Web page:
- Ease of use
- Few customisation options
- Slightly wobbly build
Its performance doesn’t quite live up to its very stylish look, but this machine is still a decent budget buy.
Price When Reviewed
Not currently available in the US
Home espresso machines don’t tend to be cheap. If you want to make espresso in the comfort of your own kitchen, you’re probably looking at a machine that costs £300 or more. But the Morphy Richards Espresso Coffee Machine (172020) has an RRP of £119 – less than some of the pod coffee makers in our round-up of the best coffee machines we’ve tested.
The machine certainly looks the part. Narrow and streamlined, it has a small countertop footprint (32cm x 30cm x 17cm) and a sleek, stainless steel-effect finish. You don’t want to be dragging your espresso maker out from the cupboard every time you use it, so it’s best to have a machine you can leave in place: this one will be an attractive addition to your kitchen and, crucially, not take up much space.
The top of the appliance functions as a cup warmer that can comfortably fit two cups. There’s space under the filter so you can brew straight into your favourite, full-size mug, and the drip tray has a float to let you know when it’s time to empty it. The 1.1 litre water tank is a reasonable size and can be removed and refilled or topped up in place.
Altogether, it’s thoughtfully designed and its appearance is impressive for something in this price range.
But look a bit closer and you’ll see why this is an entry-level appliance. The stainless-steel effect is very much an effect as it’s almost entirely made of plastic. This leaves it a bit light and wobbly on its suction pad feet. You’ll need a firm hand on top of the espresso maker when you attach the portafilter and use the milk wand.
It’s also very basic, in terms of options and features. There’s a four-button control panel on the top of the machine with an on/off switch, one and two shot keys and a steam button. The coffee and steam symbols will flash when gearing up and illuminate when they’re ready to use.
The machine can brew one or two cups of espresso at a time and you can alter the volume of water in each shot by holding down the cup button while the machine is dispensing. It will then set this volume as the default. That means you can choose to have your espresso a little weaker or stronger, or brew an Americano in one go.
Apart from this, there’s not much you can do to tweak the taste of the coffee you make, apart from changing the fineness of the grounds you use in the first place.
It’s an appliance to use if you want a quick, drinkable espresso, not one to buy if you’re looking for a machine you can tinker with to produce the perfect shot.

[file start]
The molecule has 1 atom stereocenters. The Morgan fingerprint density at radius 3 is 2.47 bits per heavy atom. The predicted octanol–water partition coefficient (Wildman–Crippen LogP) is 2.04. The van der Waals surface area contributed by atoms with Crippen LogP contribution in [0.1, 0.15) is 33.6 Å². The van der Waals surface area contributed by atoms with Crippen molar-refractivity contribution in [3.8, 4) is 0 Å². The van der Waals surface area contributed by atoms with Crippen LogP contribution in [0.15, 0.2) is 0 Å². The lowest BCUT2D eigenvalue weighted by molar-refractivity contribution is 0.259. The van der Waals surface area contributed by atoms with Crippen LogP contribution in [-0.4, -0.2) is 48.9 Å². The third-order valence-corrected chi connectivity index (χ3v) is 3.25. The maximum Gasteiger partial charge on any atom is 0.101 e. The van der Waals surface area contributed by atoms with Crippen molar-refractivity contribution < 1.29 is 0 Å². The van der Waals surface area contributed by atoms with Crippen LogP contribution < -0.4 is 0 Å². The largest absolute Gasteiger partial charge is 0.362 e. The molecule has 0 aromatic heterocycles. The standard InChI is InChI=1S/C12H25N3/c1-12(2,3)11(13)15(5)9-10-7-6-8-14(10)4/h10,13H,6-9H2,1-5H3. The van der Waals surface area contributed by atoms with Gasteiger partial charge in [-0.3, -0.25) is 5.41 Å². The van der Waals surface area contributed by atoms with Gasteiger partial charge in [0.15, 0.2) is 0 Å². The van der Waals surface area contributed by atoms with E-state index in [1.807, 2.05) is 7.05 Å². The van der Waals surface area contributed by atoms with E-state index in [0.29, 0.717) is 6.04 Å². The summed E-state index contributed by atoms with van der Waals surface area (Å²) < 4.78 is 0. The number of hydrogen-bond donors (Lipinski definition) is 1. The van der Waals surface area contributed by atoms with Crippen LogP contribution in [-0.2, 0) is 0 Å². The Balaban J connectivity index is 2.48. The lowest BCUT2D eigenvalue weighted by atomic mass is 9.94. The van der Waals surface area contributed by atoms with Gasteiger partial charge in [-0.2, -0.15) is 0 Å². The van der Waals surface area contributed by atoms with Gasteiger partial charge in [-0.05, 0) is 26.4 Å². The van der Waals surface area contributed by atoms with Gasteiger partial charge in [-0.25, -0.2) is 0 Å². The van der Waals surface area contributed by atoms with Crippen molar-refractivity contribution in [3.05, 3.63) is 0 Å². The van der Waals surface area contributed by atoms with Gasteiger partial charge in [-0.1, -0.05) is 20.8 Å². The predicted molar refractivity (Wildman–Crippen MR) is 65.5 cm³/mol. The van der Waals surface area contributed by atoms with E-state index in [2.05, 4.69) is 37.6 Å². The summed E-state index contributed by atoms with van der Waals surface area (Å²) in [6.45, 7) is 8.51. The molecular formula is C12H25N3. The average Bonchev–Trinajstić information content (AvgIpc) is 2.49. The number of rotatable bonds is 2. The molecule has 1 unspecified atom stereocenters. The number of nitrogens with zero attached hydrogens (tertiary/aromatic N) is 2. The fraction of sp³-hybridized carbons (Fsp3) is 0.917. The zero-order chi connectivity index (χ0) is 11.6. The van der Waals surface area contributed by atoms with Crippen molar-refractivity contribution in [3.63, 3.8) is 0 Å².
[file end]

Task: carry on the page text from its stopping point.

It comes with three filters: for one shot of coffee, for two shots and for ESE pods. The ESE compatibility is a nice touch, meaning you can keep pods to hand and make a quick coffee if you don’t have time for a fussier brew.
It uses pressurised (double wall) baskets in its portafilter, as many straightforward machines do. This means you don’t need to be as picky about using a perfect espresso grind. So, if you don’t have a great grinder, or are unsure about the fineness of the coffee you should be using, you should still wind up with a decent cup.
So, what’s it like to use?
Espresso brewing is straightforward and the coffee looked good, with a decent crema. But I found that results were slightly inconsistent, even when the ground coffee I used was the same. I thought I’d found a fineness that worked with the machine but the next brew would be slightly bitter and I’d try again.
On the whole, though, I felt that it made a good espresso for the machine’s price.
The portafilter that comes with the machine is a bit lightweight and doesn’t feel especially great in the hand. There’s a useful catch on the handle to keep the basket in place when emptying the portafilter – otherwise, you can easily fling it across the room when emptying the grounds. I kept forgetting to click it into place, though, and had to fish the basket out of the bin more than once.
The steam wand was straightforward enough to use, with a combination of button and dial. The machine doesn’t come with a stainless-steel milk jug, so you’ll need to get one of your own.
I did struggle to get the machine to produce either a really velvety or frothy milk. But as I make coffee in the morning when at my lowest ebb and find that the screeching and hissing of milk preparation is a bit de trop, I tend to revert to my trusty Lavazza milk frother. So, my milk steaming skills are less than stellar and the problem could well have been me.
Price and availability
The Morphy Richards 172020 Espresso Coffee Machine is currently available at its RRP of £119.99 from Morphy Richards and Amazon. At the time of writing, it has temporarily sold out on Amazon, although it should be back in stock soon. We’ve also spot a new one for sale on eBay for just under £113.
If you’re looking for a budget-friendly espresso maker to deliver a morning beverage that’s one step up from a pod machine, this isn’t a bad bet. It looks good and makes a decent coffee. There are few options to customise your espresso but that also means it’s simple and straightforward to use.
However, we think you’ll have to look after it well to get your money’s worth, as it’s not the most robust appliance.
To see more home coffee-making options, have a look at our round-up of the best coffee machines we’ve tested.